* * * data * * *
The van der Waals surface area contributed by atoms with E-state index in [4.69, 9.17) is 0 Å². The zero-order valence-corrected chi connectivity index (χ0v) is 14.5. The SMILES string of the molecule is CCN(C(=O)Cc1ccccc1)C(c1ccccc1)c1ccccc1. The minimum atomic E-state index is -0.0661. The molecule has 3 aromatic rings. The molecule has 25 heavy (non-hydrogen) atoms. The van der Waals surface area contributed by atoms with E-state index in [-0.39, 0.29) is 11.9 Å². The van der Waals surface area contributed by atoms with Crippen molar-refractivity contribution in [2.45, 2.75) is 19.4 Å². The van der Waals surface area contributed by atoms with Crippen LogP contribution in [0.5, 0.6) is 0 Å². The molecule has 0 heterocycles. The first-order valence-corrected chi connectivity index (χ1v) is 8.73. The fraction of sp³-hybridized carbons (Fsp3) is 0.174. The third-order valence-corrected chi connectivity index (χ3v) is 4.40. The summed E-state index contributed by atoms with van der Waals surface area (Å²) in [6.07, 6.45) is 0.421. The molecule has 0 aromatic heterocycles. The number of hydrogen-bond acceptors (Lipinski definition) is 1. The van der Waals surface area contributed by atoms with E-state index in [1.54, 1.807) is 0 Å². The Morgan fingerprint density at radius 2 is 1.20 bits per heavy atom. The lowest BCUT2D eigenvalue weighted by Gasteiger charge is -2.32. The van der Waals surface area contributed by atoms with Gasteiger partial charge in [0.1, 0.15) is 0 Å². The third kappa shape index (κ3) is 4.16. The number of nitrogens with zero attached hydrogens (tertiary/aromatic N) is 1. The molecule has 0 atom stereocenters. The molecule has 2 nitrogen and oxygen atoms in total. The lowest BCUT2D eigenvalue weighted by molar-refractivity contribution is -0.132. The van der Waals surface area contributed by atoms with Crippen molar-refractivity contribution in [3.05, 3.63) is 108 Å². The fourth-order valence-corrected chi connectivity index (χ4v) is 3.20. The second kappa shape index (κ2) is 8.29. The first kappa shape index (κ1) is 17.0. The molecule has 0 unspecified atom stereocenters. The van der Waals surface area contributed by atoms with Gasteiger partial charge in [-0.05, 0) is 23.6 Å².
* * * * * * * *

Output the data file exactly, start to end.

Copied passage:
The van der Waals surface area contributed by atoms with E-state index in [4.69, 9.17) is 0 Å². The zero-order valence-corrected chi connectivity index (χ0v) is 14.5. The SMILES string of the molecule is CCN(C(=O)Cc1ccccc1)C(c1ccccc1)c1ccccc1. The minimum atomic E-state index is -0.0661. The molecule has 3 aromatic rings. The molecule has 25 heavy (non-hydrogen) atoms. The van der Waals surface area contributed by atoms with E-state index in [-0.39, 0.29) is 11.9 Å². The van der Waals surface area contributed by atoms with Crippen molar-refractivity contribution in [2.45, 2.75) is 19.4 Å². The van der Waals surface area contributed by atoms with Crippen LogP contribution in [0.5, 0.6) is 0 Å². The molecule has 0 heterocycles. The first-order valence-corrected chi connectivity index (χ1v) is 8.73. The fraction of sp³-hybridized carbons (Fsp3) is 0.174. The third-order valence-corrected chi connectivity index (χ3v) is 4.40. The summed E-state index contributed by atoms with van der Waals surface area (Å²) in [6.07, 6.45) is 0.421. The molecule has 0 aromatic heterocycles. The number of hydrogen-bond acceptors (Lipinski definition) is 1. The van der Waals surface area contributed by atoms with E-state index in [1.54, 1.807) is 0 Å². The Morgan fingerprint density at radius 2 is 1.20 bits per heavy atom. The lowest BCUT2D eigenvalue weighted by Gasteiger charge is -2.32. The van der Waals surface area contributed by atoms with Gasteiger partial charge in [0.1, 0.15) is 0 Å². The third kappa shape index (κ3) is 4.16. The number of nitrogens with zero attached hydrogens (tertiary/aromatic N) is 1. The molecule has 0 atom stereocenters. The molecule has 2 nitrogen and oxygen atoms in total. The lowest BCUT2D eigenvalue weighted by molar-refractivity contribution is -0.132. The van der Waals surface area contributed by atoms with Crippen molar-refractivity contribution in [3.05, 3.63) is 108 Å². The fourth-order valence-corrected chi connectivity index (χ4v) is 3.20. The second kappa shape index (κ2) is 8.29. The first kappa shape index (κ1) is 17.0. The molecule has 0 unspecified atom stereocenters. The van der Waals surface area contributed by atoms with Gasteiger partial charge in [-0.05, 0) is 23.6 Å².